So I email an AUSA with a motion we want to file (that I wrote) permitting a client to travel in the US while awaiting trial. We want to file the motion unopposed, so I ask whether the AUSA has any objection. He emails me back (boss is copied on all of these emails) and says hell no, we object. Boss calls the other AUSA working on the case who is a good friend and he agrees to the motion. So I go ahead and file the motion unopposed.

Within an hour of filing the motion, I get a voicemail from the AUSA who originally objected yelling at me for ignoring his email and lying about the position the government is taking with respect to this motion. He demands that I call him and explain what happened. He says that "maybe the other AUSA told you something different, but you have some explaining to do."

I tell the boss, he shoots off an angry email to the AUSA. A few angry emails later, the "hatchet has been buried" and the AUSA admitted that he was mistaken in accusing my of lying, but I am accused of exaggerating the content and tone of the voicemail.

And this guy is a young, rising star in the office. Damn, there goes that career path...

zarabenjamin
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Re: Harvard v. Yale v. Hamilton v. Rubenstein

Postby zarabenjamin » Fri Mar 04, 2011 7:23 pm

I am in a similar situation - Darrow at Michigan v. Rubenstein at Chicago v. HLS v. CLS v. SLS

I am leaning toward HLS...

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FuManChusco
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Re: Harvard v. Yale v. Hamilton v. Rubenstein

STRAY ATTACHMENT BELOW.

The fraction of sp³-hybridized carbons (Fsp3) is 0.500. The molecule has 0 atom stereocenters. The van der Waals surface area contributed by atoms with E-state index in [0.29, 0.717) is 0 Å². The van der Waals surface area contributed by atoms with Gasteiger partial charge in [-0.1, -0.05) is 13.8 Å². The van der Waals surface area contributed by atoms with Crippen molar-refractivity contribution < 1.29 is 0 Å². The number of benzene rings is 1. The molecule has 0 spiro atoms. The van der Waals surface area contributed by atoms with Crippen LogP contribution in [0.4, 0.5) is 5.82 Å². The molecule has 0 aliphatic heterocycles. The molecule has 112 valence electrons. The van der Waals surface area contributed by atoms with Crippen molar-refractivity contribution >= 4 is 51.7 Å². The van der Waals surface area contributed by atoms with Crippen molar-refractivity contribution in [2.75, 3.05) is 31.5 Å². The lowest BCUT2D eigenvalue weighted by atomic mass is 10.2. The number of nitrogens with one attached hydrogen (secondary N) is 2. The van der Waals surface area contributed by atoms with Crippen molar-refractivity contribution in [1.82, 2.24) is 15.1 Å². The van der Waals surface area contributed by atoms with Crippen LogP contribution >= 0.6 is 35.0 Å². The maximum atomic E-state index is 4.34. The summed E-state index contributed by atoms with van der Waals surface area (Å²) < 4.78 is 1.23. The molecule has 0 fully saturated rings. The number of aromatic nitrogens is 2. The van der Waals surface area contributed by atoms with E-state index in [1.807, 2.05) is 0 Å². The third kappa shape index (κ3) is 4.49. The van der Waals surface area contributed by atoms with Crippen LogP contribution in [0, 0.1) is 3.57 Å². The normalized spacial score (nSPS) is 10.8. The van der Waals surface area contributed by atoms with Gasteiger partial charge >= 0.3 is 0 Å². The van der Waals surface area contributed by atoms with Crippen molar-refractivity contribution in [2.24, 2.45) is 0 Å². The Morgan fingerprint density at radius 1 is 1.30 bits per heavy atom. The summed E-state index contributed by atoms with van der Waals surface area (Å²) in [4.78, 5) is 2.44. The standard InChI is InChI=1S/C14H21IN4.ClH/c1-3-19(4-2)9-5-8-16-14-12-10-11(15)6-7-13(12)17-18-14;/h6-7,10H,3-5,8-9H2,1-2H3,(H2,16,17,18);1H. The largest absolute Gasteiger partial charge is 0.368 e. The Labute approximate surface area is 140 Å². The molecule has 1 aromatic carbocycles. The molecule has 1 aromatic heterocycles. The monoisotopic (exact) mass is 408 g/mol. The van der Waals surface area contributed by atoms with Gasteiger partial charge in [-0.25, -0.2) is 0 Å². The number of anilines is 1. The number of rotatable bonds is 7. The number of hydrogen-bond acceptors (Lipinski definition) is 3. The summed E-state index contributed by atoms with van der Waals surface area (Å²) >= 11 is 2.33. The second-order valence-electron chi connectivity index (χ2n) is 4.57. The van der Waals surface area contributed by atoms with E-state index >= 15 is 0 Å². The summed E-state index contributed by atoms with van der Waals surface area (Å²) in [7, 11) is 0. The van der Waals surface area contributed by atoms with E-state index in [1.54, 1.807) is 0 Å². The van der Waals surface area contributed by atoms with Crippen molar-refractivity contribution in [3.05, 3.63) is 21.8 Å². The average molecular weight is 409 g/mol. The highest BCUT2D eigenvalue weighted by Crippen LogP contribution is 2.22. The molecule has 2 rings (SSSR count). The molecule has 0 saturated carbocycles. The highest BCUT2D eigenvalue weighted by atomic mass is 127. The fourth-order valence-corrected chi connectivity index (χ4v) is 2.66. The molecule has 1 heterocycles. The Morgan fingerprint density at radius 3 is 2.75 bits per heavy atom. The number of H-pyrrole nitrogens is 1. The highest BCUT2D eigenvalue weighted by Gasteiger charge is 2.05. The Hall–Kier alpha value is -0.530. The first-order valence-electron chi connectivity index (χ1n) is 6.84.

Postby FuManChusco » Sat Mar 05, 2011 12:32 am

Yale Earnhardt Jr.

Ctgrapefruit
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Re: Harvard v. Yale v. Hamilton v. Rubenstein

Postby Ctgrapefruit » Sat Mar 05, 2011 12:42 am

Hey! Just saw this. I am from Chicago and have the exact same options as you do- wacky, huh? I am leaning towards Yale because academia is my current goal- but, if you want big law you should go by location. Chicago and Columbia are kings of their towns, respectively....pm me if you are in town and would like to talk over coffee. It is so rare to find someone in the same boat you can actually talk to in person.

Cheers!

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tgir
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Re: Harvard v. Yale v. Hamilton v. Rubenstein

Postby tgir » Sat Mar 05, 2011 2:04 am

The Rubenstein is awesome, but something tells me you'll end up at Yale.

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unc0mm0n1
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Re: Harvard v. Yale v. Hamilton v. Rubenstein

Postby unc0mm0n1 » Fri Mar 18, 2011 12:30 am

r6_philly wrote:
tkgrrett wrote:
oxford_don wrote:I am about to sound like an idiot to some people:

Why does nobody turn down Yale? Discuss.